Why? It didn’t take super powers to see what was happening in the market. It was clear. Many companies simply did not foster diversity of THOUGHT. Many companies operated under the old style of getting everyone on the same page. As the industry tightened up, many companies put their wagons in a circle and prepared to tough it out. Cut back. Stop innovating. Cut. Cut. Cut. Survival? Some did, some didn’t.
 
This whole cycle happened over a very long period of time: 5 years. That’s virtually slow motion in most industries.
 
Still, management at most small to mid-size firms fear the disruption of change. The word change looms like a huge dollar sign. When I whisper change, the management hears me screaming “spend money like a fool!”  They fear the cost. They fear disruption. They fear the intellectually weaker team members who will resist change. They fear making a wrong move. Some fear not being the one with all the ideas.
 
We must all agree. There should be no questions left open. If there is any uncertainty, something is wrong. We must not explore innovation unless we all agree on the direction—even before a concrete idea is put on the table.Consensus is more important than innovation? Isn’t America all about innovation? We have become too fearful.
 
Have you noticed the alarming trend of the past 20 years of big fish taking over entire markets? Walmart owns retail. Amazon owns the world of online shopping. AT&T, Verizon, Sprint own the cell phone market. Samsung and Apple—pick one. Look around. The big players are squeezing the small businesses out of every corner of every market. How? They innovate.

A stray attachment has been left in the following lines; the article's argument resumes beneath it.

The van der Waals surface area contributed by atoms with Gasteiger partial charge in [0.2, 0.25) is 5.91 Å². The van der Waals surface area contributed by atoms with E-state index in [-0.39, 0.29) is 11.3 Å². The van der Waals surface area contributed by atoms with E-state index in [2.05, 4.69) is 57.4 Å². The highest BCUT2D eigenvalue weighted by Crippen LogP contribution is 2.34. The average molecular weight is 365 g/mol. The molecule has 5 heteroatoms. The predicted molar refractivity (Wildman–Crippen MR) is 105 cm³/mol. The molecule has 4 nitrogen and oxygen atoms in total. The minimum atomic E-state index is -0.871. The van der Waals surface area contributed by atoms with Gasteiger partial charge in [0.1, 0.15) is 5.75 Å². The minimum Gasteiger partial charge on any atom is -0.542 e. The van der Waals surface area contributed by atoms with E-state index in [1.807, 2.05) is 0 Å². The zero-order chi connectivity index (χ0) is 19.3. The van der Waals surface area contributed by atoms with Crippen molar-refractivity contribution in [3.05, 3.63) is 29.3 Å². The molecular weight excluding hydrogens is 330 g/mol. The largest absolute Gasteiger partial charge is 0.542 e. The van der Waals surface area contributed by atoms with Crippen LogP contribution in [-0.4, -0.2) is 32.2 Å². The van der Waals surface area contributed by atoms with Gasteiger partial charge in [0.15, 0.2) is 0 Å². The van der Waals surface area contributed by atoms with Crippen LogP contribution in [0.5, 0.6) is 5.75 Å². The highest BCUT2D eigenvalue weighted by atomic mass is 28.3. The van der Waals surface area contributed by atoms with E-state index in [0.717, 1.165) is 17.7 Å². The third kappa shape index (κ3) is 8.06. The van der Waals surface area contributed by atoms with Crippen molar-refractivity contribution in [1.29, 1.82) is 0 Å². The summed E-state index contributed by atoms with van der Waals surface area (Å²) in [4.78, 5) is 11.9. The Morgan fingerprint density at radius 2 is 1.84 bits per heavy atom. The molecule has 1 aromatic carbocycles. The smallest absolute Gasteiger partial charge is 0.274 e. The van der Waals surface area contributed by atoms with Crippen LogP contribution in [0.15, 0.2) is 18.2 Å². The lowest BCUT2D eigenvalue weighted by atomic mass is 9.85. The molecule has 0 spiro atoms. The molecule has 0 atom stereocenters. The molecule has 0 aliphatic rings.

These big companies are constantly exploring ways to take more market share. Constantly. They’re buying data from Facebook and Google today to set, not spot, set trends tomorrow.
 
If your business is not innovating, it will struggle. You may be in a good part of the cycle in your industry. That will change. Will you be ready? Some will, some will not.
 
Innovation isn’t necessarily expensive. My philosophy revolves around this: Small, inexpensive improvements aggregate to big results.  That doesn’t necessarily mean making little improvements to the same old stuff. A little improvement might mean developing a new product offering. Even that doesn’t have to be expensive. You just have to know the steps and do them right.
 
The first step? Decide that innovation is not a word to be feared. Decide to do it. Decide to make innovation part of your business.
 
Then decide that your people must learn to adapt. They must learn that change is inevitable. If you can’t do that, go no further.
 
Then? Learn the process. Remember when your business started using computers? People had to learn how to use them. New CRM? People had to learn how to use it. New equipment? People had to learn how to use it.
 
Innovation requires training too. Knowing how to develop and process ideas is arguably the most valuable skill, asset, a business can have from here out.
 
Do you question that? Then tell me, how far can you shrink and stay in business? There’s a limit. If your weapon against change and competition is innovation? There are no limits.
 
Would you rather be lost in the woods with someone who could get by on very little or someone who constantly came up with ideas for food, shelter, navigation?
 
Yes, sure, we can stay safely in agreement. Or we can risk a little disruption and do a lot better. Tell me what you think.
 
Chris Reich, TeachU

Chris Reich